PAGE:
Penal Code section 186.22, subdivision (b)(1)(C) 10-year gang enhancement cannot be imposed when the defendant is convicted of an offense that carries a life term under the One Strike law (Pen. Code, § 667.61). Salvador was convicted of a number of gang-related offenses stemming from a sexual assault. The trial court imposed a sentence that included two indeterminate terms of 15 years to life under section 667.61, subdivision (b) and eight indeterminate terms of 25 years to life under section 667.61, subdivision (a). As to each of these terms, the court also imposed a separate consecutive 10-year term for the gang enhancement under to Penal Code section 186.22, subdivision (b)(1)(C). On appeal, Salvador argued that the trial court erred when it imposed separate 10-year gang enhancements on each of ten counts carrying indeterminate life terms. Held: Sentence vacated. Section 186.22, subdivision (b)(1)(C) imposes a 10-year gang enhancement when a defendant commits a violent felony. However, subdivision (b)(1)(C) does not apply where the violent felony is punishable by imprisonment in the state prison for life. In People v. Lopez (2005) 34 Cal.4th 1002, the court held that a 10-year gang enhancement (Pen. Code, § 186.22, subd. (b)(1)(C)) did not apply to a first degree murder already being punished by a term of 25 years to life because the 15-year minimum parole eligibility term under subdivision (b)(5), and not the 10-year enhancement set forth in subdivision (b)(1)(C), applies when the term being enhanced is a life term. Here, the Court of Appeal concluded that section 667.61 is an alternate sentencing scheme that identifies a number of situations that will be punished with a base term of either 15 or 25 years to life and, as a result, section 186.22, subdivision (b)(1)(C) does not apply. The court remanded the case for resentencing.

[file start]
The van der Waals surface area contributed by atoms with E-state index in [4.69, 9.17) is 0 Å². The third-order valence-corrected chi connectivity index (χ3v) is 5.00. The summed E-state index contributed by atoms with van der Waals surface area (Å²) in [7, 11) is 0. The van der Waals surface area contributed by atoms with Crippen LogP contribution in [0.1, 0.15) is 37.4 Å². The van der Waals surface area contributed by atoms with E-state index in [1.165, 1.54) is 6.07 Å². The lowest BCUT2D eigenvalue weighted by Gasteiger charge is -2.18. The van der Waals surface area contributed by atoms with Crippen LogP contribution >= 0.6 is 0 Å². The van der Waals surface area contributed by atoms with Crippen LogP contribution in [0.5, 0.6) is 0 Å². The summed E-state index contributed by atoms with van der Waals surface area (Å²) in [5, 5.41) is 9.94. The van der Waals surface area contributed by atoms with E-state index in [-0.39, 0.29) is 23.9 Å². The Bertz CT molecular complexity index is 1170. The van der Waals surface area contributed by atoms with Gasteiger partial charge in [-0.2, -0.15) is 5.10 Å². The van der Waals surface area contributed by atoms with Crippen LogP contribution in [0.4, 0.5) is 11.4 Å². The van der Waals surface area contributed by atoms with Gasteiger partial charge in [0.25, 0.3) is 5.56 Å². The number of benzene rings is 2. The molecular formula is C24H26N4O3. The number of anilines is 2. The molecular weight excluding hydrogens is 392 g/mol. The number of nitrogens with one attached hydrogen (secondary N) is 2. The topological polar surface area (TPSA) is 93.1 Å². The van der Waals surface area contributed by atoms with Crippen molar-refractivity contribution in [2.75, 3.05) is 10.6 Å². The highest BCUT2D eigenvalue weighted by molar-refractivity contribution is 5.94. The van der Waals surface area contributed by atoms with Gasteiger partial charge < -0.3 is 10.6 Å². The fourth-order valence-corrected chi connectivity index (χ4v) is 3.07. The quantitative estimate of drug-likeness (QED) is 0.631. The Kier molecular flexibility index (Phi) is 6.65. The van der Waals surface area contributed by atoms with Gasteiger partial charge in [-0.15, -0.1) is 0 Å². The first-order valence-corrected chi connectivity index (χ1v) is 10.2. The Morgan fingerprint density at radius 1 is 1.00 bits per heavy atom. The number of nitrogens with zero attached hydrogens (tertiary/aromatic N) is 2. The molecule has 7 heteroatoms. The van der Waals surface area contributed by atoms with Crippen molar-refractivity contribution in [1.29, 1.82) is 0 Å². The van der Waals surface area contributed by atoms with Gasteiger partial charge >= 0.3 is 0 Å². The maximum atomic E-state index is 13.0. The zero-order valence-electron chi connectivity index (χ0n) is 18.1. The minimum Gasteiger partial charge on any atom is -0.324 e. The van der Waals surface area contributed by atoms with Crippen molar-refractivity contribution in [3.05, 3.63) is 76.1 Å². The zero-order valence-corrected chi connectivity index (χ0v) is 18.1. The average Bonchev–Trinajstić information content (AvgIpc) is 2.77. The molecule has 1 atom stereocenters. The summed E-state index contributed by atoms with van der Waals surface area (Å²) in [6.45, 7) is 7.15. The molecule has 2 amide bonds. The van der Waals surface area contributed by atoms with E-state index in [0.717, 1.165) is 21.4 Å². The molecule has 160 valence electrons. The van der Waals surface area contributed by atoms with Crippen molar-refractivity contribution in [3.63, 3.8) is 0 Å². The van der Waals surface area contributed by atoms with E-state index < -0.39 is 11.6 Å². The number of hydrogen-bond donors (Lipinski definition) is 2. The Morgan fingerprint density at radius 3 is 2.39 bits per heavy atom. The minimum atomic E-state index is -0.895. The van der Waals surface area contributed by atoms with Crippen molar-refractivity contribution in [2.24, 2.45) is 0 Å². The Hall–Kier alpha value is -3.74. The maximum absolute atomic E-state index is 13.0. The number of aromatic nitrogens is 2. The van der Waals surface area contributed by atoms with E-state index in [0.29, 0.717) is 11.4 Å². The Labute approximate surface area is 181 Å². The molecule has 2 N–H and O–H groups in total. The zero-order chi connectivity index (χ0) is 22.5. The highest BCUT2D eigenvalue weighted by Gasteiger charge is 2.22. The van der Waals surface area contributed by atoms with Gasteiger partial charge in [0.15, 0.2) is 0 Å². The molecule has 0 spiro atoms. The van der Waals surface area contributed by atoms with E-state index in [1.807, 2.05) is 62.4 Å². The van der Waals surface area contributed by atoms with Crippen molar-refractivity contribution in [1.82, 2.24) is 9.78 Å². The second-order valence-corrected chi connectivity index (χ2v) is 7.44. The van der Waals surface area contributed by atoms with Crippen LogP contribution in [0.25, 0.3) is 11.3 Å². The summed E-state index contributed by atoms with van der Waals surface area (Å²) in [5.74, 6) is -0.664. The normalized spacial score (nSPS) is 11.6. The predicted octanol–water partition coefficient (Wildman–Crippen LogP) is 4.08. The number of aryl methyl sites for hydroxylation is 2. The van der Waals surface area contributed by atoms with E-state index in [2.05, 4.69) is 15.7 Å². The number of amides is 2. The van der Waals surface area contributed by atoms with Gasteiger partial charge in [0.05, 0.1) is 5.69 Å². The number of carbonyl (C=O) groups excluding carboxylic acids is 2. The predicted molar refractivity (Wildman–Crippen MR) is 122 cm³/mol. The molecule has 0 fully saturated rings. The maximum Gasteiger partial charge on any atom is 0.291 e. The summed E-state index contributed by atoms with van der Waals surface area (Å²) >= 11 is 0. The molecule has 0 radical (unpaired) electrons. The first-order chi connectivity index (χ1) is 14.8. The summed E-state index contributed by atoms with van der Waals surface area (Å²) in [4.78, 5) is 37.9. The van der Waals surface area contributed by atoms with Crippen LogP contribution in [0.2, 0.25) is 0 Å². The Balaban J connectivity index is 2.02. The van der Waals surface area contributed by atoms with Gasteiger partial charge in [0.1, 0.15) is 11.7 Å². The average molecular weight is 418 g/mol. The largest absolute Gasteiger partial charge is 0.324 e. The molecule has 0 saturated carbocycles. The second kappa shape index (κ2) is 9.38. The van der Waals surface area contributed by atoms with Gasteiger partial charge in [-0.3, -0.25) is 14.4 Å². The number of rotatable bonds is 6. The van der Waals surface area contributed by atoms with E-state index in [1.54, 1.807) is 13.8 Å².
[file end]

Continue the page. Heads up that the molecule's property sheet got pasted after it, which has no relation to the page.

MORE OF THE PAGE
The full opinion is available on the court’s website here: http://www.courts.ca.gov/opinions/documents/A142488.PDF